Police could arrest editors over sex ads, claims report - Press Gazette

Police could arrest editors over sex ads, claims report

A senior Metropolitan Police officer has claimed that editors could be arrested for carrying sex industry adverts in their newspapers, according to a report today.

The Croydon Guardian splashed this morning with a front page – headed ‘Dirty Money’– which reported vice-officer Detective Inspector Kevin Hyland saying the police were willing to charge editors and publishers with aiding and abetting sex trafficking and money laundering.

The south London weekly said the move came as part of the Met’s campaign against sex trafficking.

Press Gazette understands that arresting editors, while a possibility, would be very much a last resort and the Met wanted to work with newspapers and industry body, the Newspaper Society, to stamp out the advertisements.

Matthew Knowles, assistant editor of the Croydon Guardian, told Press Gazette: “Chief reporter Kirsty Whalley has spent the best part of eight months doggedly chasing this story.

“She has cultivated great contacts within the vice unit and the anti-trafficking charities allowing her to put together an exclusive about a change which will have a big impact on the trafficking of women in UK. It will clearly also have major implications for newspaper groups.”

The Croydon Guardian’s story highlighted how the Met’s operation follows sustained lobbying by charity Croydon Community Against Trafficking (CCAT), which protests about trafficked women working in illegal massage parlours.

Knowles added: “Kirsty was contacted by a woman who had been beaten, raped and tortured after getting trafficked across to the UK on the false promise of a job.

“She had read earlier stories Kirsty had written about sex trafficking in Croydon and wanted contact details of someone who could help. Kirsty befriended the woman and over a series of emails gained her trust.

“DI Kevin Hyland of the Met’s vice unit took up the woman’s case and Kirsty followed this up with a series of meetings about his initiatives to tackle sex trafficking as he was thrilled about the position our newspaper group had taken over the sex ads issue.

“Kirsty worked closely with DI Hyland to prepare this week’s story which has involved long and sometimes fraught negotiations to get to this stage.

“The Croydon Guardian has been working closely with CCAT for a number of years and Kirsty has written extensively about the trade in the borough.”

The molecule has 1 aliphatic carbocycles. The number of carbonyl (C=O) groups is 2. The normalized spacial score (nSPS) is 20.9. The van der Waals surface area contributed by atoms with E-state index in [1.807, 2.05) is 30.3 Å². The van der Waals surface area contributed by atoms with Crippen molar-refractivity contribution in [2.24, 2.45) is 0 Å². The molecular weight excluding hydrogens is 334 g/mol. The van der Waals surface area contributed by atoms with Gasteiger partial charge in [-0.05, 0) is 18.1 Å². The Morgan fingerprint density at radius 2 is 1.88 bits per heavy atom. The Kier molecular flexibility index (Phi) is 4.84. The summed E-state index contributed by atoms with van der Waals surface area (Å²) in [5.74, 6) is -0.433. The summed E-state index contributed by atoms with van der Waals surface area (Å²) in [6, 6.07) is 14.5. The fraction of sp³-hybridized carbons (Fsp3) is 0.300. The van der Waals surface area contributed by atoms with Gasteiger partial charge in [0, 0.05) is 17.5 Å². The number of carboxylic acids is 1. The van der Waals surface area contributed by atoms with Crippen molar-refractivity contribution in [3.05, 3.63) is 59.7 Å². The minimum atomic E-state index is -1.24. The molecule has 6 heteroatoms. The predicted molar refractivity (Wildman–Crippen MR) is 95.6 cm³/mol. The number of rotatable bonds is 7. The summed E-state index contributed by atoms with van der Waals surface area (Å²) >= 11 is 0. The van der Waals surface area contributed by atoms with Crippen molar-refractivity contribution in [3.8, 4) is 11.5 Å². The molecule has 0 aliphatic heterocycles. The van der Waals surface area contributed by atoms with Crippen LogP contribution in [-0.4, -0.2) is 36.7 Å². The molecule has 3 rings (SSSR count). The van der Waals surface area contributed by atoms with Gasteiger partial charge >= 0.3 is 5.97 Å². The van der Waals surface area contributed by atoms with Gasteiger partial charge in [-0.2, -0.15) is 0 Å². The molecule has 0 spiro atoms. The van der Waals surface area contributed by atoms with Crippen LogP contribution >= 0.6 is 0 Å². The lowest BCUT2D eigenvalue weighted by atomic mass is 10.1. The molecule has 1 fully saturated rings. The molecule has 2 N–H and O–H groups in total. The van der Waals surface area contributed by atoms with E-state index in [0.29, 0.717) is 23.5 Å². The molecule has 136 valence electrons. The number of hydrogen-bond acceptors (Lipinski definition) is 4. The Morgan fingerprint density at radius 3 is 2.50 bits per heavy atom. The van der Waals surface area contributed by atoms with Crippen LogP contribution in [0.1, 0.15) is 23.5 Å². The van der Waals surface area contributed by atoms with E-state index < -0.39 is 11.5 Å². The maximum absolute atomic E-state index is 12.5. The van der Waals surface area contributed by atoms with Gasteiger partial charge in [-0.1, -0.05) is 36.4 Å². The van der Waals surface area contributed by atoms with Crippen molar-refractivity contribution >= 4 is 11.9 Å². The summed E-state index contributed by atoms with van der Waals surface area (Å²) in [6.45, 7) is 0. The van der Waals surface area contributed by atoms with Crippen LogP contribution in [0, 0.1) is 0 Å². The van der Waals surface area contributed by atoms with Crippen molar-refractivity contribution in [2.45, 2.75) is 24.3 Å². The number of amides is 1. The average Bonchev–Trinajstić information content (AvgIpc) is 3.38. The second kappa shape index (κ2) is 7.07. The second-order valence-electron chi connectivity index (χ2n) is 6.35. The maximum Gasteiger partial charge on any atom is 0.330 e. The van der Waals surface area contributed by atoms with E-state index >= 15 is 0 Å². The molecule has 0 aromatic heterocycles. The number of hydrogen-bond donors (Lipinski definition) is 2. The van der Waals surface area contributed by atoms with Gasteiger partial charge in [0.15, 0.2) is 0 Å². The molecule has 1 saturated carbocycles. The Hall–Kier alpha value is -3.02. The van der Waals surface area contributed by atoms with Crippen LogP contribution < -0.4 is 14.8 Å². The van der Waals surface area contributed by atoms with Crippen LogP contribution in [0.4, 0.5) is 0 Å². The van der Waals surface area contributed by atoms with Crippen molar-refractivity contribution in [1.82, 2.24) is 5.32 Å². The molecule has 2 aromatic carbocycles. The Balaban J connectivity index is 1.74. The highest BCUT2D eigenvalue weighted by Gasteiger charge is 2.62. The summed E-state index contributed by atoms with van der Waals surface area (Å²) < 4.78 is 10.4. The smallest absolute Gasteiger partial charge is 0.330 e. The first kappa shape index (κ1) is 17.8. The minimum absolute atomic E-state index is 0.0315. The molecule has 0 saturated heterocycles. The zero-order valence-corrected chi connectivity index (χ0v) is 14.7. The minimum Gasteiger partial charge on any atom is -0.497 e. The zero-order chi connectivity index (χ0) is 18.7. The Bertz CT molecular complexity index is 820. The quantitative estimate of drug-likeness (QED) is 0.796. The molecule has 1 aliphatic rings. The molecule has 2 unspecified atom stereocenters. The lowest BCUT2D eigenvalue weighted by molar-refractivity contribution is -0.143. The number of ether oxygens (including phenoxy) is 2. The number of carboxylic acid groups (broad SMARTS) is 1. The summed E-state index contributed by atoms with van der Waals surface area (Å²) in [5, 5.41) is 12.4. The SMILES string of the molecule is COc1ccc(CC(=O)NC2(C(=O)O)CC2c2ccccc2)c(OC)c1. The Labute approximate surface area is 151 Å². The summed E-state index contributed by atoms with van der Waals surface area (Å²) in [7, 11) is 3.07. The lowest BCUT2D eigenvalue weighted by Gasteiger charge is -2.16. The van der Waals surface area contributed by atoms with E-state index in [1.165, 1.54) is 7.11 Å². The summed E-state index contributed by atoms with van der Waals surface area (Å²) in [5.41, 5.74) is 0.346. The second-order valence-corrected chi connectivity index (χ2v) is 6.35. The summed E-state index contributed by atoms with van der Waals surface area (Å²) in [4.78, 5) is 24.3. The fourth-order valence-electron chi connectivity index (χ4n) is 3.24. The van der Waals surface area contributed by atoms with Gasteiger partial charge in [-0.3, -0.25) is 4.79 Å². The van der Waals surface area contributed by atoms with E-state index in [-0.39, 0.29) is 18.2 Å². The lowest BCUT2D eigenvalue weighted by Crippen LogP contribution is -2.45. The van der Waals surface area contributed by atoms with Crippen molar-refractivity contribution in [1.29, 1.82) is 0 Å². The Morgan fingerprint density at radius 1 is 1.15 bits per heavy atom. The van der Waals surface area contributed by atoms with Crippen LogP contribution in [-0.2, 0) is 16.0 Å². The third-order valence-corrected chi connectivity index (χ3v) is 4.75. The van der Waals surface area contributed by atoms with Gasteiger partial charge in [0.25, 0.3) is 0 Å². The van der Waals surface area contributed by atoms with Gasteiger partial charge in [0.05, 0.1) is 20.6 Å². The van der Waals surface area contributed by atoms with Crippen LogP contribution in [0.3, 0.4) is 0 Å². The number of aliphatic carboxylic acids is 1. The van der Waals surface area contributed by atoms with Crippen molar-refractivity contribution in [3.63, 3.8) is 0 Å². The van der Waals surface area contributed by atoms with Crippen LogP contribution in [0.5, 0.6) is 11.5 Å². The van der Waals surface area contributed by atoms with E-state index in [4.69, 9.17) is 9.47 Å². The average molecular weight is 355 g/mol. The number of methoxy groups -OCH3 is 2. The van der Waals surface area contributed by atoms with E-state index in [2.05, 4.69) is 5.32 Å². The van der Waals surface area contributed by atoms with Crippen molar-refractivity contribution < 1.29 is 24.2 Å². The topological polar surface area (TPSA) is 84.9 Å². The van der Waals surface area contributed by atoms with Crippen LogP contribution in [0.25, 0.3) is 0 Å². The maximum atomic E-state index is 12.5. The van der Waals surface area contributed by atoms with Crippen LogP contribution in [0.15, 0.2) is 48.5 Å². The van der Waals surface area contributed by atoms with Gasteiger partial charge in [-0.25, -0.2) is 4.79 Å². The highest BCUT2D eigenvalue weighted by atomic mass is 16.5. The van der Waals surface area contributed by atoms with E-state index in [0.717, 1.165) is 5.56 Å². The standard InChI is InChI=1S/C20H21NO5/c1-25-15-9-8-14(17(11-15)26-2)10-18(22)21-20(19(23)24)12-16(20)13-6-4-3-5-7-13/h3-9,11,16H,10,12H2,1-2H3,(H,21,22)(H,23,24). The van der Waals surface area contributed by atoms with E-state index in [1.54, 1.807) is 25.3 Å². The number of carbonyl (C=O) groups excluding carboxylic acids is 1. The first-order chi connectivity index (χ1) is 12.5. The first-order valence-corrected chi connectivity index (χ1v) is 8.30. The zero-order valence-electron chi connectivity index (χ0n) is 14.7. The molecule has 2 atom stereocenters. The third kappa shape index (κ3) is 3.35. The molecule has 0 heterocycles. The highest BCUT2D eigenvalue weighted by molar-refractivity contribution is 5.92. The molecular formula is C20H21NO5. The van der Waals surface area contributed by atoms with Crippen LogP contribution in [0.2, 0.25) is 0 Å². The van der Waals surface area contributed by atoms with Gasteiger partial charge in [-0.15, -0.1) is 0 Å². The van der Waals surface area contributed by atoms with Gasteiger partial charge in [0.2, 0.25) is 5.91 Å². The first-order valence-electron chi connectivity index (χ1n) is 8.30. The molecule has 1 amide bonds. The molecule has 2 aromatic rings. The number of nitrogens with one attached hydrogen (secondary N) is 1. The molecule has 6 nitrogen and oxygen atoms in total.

The Croydon Guardian’s parent company, Newsquest, banned its papers from carrying advertising from sex establishments in 2008.

However the paper’s local rival, the Croydon Advertiser, has come under fire recently for continuing to carry sex ads in its pages.

In August, local pressure groups criticised the Advertiser for running a front-page story exposing an illegal brothel which happened to advertise in its own pages.

The Met told Press Gazette its Human Exploitation and Organised Crime Command unit was responsible for tackling trafficking and prostitution in London.

“In many of these investigations the organised criminal networks have sought to advertise through local newspapers or advertising journals,” the Met said.

“It is important that everyone plays their part in trying to reduce the opportunity of criminal networks to continue their illegal activities and their exploitation of vulnerable people through advertising sexual services.

“The MPS has been working with the media for some time to tackle this and continues to do so.”


5 thoughts on “Police could arrest editors over sex ads, claims report”

  1. As former editor of the London Turkish Gazette (based in Palmers Green) I would very much welcome a ban. I fought for years with my MD over sex ads in our paper which he argued was vital for our free newspaper. Given that people trafficking has occurred within our community, and having been out with local cops on an undercover operation to crack down on kerb-crawling (which led to the arrest of a number of Turkish speaking men), I know this to be a very big problem. A ban on these adverts would not solve the problem of sex trafficking but it would make it harder for these ‘massage parlours’ to find customers quite so easily.

  2. Never mind arresting editors for for carrying sex industry adverts, how about stopping journalists from inventing statistics to support their cause. Kirsty Whalley wrote that an ‘estimated 4,000 women a year are trafficked into the country’ (Croydon Guardian 20/10/10). I emailed her to ask where she got the statistic from, she replied that it was an official Home Office figure. I replied that it isn’t. I have yet to receive a reply from her. She has no credibility as a journalist with me.

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